Senate Majority Leader Harry Reid, under pressure from unions to drop a tax on high-end health insurance plans, has been considering raising the payroll tax on those earning more than $250,000 as an alternative means of financing. Aside from all of the arguments against raising the price of labor at a time of double-digit unemployment, there’s an important point about the fiscal tradeoffs involved in paying for health care legislation.
Democrats would like to have us believe that because they can wave around estimates by the Congressional Budget Office saying that their legislation would reduce deficits over ten years, that it means the proposals costless. But paying for legislation that ranges from $900 billion to $1.3 trillion has meant some combination of Medicare cuts and tax increases. Aside from the direct consequences of these decisions, a key problem is that all of these cuts and tax increases deprive us of money that would otherwise be available to address our looming entitlement crisis. The reason why the Reid payroll tax hike idea is so telling on this front, is that during the campaign, candidate Obama also proposed raising payroll taxes on those making over $250,000 — but he was going to use the money to “extend the life of Social Security” without raising the retirement age or cutting benefits.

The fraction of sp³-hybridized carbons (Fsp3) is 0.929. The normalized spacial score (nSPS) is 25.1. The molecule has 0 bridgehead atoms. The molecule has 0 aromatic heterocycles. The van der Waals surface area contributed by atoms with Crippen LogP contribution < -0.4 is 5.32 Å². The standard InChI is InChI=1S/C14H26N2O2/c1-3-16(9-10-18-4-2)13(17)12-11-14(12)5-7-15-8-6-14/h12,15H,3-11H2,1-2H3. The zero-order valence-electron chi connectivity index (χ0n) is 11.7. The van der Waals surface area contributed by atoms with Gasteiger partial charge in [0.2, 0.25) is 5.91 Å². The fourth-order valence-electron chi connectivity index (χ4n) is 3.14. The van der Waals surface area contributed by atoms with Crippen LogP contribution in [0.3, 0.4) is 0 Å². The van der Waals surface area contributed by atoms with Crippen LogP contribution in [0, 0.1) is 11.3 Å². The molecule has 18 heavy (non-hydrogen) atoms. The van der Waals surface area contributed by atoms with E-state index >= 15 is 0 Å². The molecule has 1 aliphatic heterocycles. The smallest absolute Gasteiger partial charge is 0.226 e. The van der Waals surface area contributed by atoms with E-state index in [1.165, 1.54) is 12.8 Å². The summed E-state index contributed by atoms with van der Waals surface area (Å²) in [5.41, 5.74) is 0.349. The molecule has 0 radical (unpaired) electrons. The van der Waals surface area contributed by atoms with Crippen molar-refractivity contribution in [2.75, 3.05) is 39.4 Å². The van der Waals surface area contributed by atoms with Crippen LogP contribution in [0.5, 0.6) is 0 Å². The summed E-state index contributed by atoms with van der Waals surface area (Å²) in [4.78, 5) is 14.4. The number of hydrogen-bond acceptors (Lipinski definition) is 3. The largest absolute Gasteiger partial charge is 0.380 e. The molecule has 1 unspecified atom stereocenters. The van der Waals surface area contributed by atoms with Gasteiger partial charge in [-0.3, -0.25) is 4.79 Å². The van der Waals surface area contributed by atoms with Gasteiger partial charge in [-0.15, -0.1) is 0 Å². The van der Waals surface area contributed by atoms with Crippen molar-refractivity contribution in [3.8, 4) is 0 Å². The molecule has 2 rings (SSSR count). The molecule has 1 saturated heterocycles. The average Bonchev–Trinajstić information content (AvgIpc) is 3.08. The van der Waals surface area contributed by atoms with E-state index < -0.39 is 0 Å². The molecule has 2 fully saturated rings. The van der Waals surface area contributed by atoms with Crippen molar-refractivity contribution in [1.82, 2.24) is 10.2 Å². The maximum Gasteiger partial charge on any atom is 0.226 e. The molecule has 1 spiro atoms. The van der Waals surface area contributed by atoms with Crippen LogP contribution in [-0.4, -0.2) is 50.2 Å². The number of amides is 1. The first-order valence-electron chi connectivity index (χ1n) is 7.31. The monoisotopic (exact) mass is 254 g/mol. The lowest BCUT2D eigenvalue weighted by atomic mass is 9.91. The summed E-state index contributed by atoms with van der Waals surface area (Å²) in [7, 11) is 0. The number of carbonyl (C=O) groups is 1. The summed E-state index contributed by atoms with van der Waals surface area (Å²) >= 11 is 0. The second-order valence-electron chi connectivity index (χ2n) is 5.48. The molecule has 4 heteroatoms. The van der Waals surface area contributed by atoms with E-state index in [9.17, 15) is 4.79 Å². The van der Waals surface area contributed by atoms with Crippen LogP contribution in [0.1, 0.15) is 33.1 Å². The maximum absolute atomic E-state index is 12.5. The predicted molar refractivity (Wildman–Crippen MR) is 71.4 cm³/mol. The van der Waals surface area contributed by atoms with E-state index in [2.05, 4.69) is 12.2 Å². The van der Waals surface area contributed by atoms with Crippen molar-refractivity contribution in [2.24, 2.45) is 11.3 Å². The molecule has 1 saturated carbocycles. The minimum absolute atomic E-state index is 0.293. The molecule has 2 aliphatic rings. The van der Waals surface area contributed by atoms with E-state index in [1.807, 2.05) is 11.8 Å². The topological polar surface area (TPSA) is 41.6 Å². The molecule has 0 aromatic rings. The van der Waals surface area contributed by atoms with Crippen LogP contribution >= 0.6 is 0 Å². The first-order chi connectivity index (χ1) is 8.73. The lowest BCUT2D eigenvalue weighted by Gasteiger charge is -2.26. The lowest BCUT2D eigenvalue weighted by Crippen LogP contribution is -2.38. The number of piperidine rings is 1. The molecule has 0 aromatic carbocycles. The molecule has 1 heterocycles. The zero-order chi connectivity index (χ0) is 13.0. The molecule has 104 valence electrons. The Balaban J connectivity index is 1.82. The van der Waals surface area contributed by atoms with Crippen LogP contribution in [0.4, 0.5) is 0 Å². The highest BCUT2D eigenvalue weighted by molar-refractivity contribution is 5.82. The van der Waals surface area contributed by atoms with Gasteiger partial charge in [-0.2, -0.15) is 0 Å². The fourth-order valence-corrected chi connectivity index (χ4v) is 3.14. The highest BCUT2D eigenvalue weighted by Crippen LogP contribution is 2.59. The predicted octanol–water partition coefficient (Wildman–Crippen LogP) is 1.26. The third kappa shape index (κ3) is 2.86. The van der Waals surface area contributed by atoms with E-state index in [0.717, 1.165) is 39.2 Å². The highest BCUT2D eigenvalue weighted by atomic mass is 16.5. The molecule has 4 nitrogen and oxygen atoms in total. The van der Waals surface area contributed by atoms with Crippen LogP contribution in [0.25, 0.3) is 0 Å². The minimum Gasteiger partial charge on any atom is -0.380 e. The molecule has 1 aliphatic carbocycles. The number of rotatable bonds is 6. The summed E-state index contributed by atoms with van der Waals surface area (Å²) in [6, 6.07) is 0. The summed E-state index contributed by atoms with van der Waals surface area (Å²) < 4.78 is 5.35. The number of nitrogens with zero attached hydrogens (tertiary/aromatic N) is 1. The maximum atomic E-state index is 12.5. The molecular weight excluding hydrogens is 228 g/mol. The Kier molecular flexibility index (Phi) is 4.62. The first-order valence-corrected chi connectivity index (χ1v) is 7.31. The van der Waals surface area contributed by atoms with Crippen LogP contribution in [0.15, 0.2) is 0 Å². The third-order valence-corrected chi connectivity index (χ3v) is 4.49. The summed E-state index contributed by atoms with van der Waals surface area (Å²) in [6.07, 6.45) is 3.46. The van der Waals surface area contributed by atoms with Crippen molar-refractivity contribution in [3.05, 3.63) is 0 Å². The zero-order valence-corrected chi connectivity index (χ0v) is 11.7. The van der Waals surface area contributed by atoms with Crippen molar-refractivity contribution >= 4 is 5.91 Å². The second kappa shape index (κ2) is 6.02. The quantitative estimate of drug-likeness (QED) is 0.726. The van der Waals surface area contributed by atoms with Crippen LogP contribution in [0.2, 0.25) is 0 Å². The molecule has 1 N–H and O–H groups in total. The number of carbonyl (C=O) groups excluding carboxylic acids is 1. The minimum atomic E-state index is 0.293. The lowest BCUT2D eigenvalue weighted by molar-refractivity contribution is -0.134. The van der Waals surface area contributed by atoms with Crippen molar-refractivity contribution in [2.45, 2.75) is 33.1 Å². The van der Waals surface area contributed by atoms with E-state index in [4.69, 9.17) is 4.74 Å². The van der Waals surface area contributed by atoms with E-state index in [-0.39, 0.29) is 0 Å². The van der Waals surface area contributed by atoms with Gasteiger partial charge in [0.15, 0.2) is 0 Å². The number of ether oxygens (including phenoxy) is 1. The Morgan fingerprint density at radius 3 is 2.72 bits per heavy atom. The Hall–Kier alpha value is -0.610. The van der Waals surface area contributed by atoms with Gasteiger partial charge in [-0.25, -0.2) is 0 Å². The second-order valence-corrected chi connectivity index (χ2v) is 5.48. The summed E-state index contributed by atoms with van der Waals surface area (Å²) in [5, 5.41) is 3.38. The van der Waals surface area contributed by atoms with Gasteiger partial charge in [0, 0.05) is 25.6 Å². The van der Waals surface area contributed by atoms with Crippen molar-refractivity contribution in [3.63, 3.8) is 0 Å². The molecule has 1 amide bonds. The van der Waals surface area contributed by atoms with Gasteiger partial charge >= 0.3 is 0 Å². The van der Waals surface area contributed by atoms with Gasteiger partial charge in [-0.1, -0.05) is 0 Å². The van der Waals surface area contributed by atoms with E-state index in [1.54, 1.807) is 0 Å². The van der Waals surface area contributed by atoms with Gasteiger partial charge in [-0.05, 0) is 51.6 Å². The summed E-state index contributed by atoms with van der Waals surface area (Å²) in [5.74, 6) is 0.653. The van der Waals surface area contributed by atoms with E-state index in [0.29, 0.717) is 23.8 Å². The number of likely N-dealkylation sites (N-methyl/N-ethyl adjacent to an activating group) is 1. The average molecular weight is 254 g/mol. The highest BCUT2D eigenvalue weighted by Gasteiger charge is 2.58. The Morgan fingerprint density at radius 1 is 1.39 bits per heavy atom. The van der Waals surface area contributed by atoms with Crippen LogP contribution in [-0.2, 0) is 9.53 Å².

In other words, instead of raising money to pay for existing entitlements that are bankrupting our country, Democrats are raising money to create a new entitlement.
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